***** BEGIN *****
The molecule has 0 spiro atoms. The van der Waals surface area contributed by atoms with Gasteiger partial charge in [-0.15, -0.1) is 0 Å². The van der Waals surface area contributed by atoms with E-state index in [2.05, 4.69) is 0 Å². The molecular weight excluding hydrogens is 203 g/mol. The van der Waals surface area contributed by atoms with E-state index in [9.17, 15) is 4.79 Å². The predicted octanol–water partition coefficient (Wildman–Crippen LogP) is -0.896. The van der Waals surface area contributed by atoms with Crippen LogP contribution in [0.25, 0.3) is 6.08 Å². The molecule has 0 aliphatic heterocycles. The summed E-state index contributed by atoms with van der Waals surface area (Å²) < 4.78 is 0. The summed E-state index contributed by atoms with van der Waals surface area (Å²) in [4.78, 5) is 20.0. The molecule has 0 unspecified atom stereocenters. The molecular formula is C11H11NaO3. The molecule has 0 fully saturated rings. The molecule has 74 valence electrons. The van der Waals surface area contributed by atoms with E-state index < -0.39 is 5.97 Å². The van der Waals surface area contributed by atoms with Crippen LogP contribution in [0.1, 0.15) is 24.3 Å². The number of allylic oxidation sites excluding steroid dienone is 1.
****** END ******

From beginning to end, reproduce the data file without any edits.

The molecule has 0 spiro atoms. The van der Waals surface area contributed by atoms with Gasteiger partial charge in [-0.15, -0.1) is 0 Å². The van der Waals surface area contributed by atoms with E-state index in [2.05, 4.69) is 0 Å². The molecular weight excluding hydrogens is 203 g/mol. The van der Waals surface area contributed by atoms with E-state index in [9.17, 15) is 4.79 Å². The predicted octanol–water partition coefficient (Wildman–Crippen LogP) is -0.896. The van der Waals surface area contributed by atoms with Crippen LogP contribution in [0.25, 0.3) is 6.08 Å². The molecule has 0 aliphatic heterocycles. The summed E-state index contributed by atoms with van der Waals surface area (Å²) < 4.78 is 0. The summed E-state index contributed by atoms with van der Waals surface area (Å²) in [4.78, 5) is 20.0. The molecule has 0 unspecified atom stereocenters. The molecular formula is C11H11NaO3. The molecule has 0 fully saturated rings. The molecule has 74 valence electrons. The van der Waals surface area contributed by atoms with E-state index < -0.39 is 5.97 Å². The van der Waals surface area contributed by atoms with Crippen LogP contribution in [0.1, 0.15) is 24.3 Å². The number of allylic oxidation sites excluding steroid dienone is 1.